"We cannot move on," he wrote, "without first recognizing the pain and suffering of so many of our brothers and sisters, caused not just by their abusers but by past church leadership which failed to recognize and take actions to protect our young people."
Apart from events scheduled by the diocese, individual Catholic parishes in Western Massachusetts gathered last fall to discuss the crisis, Dupont said, with the bishop's encouragement.
"In the end, [the] Bishop wanted to make an opportunity available throughout the diocese to hear concerns and answer questions," Dupont said.
Aside from the planned gatherings, the diocese invites parishioners who were victims of abuse to come forward. Information on its website, diospringfield.org, explains how to recognize and report abuse.
People can contact Patricia Finn McManamy, the licensed clinical social worker who directs the diocese's Office of Child and Youth Protection, at 413-452-0624 or 800-842-9055. She can be reached by email at firstname.lastname@example.org.
In his August letter, Rozanski said he has faced "the somber task" of speaking with abuse victims and their relatives.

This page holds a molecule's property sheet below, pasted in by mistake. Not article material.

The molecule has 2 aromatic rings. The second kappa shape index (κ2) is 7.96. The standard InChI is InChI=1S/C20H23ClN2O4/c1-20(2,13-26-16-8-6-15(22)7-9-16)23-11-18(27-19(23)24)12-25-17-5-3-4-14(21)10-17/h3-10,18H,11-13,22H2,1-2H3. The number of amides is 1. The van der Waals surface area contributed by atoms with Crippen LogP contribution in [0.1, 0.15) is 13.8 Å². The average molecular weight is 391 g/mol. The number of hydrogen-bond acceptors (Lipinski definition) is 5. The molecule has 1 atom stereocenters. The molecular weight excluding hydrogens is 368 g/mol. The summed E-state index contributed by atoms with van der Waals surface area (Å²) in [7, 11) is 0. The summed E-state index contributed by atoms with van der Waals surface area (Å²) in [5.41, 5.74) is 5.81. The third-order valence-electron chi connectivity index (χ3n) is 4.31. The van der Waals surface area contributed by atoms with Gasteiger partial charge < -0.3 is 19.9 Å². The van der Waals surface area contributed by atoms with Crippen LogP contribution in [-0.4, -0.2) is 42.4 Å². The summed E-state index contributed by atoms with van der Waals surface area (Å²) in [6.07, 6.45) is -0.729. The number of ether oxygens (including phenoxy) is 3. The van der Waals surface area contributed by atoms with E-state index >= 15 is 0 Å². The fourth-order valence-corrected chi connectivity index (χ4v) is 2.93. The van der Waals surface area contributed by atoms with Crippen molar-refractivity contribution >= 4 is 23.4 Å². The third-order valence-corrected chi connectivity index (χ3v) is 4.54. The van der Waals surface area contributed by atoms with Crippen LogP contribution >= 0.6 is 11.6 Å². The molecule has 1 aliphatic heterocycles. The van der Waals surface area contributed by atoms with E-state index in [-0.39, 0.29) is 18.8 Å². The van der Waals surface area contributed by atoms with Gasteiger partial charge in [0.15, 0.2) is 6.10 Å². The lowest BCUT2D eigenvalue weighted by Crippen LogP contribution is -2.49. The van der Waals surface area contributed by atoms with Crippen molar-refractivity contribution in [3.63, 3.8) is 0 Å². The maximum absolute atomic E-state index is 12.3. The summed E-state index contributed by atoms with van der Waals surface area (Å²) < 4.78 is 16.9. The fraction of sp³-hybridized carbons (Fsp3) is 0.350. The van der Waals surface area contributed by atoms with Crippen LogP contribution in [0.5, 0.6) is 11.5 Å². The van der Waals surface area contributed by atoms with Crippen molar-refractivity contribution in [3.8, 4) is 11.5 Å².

"While I cannot undo the great harm done to them, I can promise victims, their loved ones and the entire community that I remain firmly committed to rooting out this evil in our midst," he wrote last summer. He pledged at the time to act on that commitment.
"The failure by any member of the clergy, religious or laity to strictly implement, as well as adhere to, our policies and guidelines will result in removal from ministry," he wrote. "I also recognize that for this to be truly effective, it must be a commitment undertaken at every level of our church's leadership."
In addition to McCarrick's removal, the past year saw Pope Francis apologize for what he accepted to have been decades of unchecked abuse by priests in Chile. Last April, Cardinal George Pell of Australia was ordered to stand trial for sexual abuse.
And here in the U.S., a grand jury in Pennsylvania documented at least 1,000 incidents of sexual abuse of children in that state that had been concealed by church authorities. The report identified 300 "predator" priests.
In Illinois, the state's attorney general in December reported accusations against 690 priests.
Pope Francis referred to documented cases in a Jan. 1 letter in which he urged U.S. bishops to use their retreat in Mundelein, Ill., to confront the crisis.
"The Church's credibility has been seriously undercut and diminished by these sins and crimes, but even more by the efforts made to deny or conceal them," Pope Francis wrote, in an English translation made available by the Vatican.
"These have been times of turbulence in the lives of all those victims who suffered in their flesh the abuse of power and conscience and sexual abuse on the part of ordained ministers, male and female religious and lay faithful."
Larry Parnass can be reached at email@example.com, at @larryparnass on Twitter and 413-496-6214.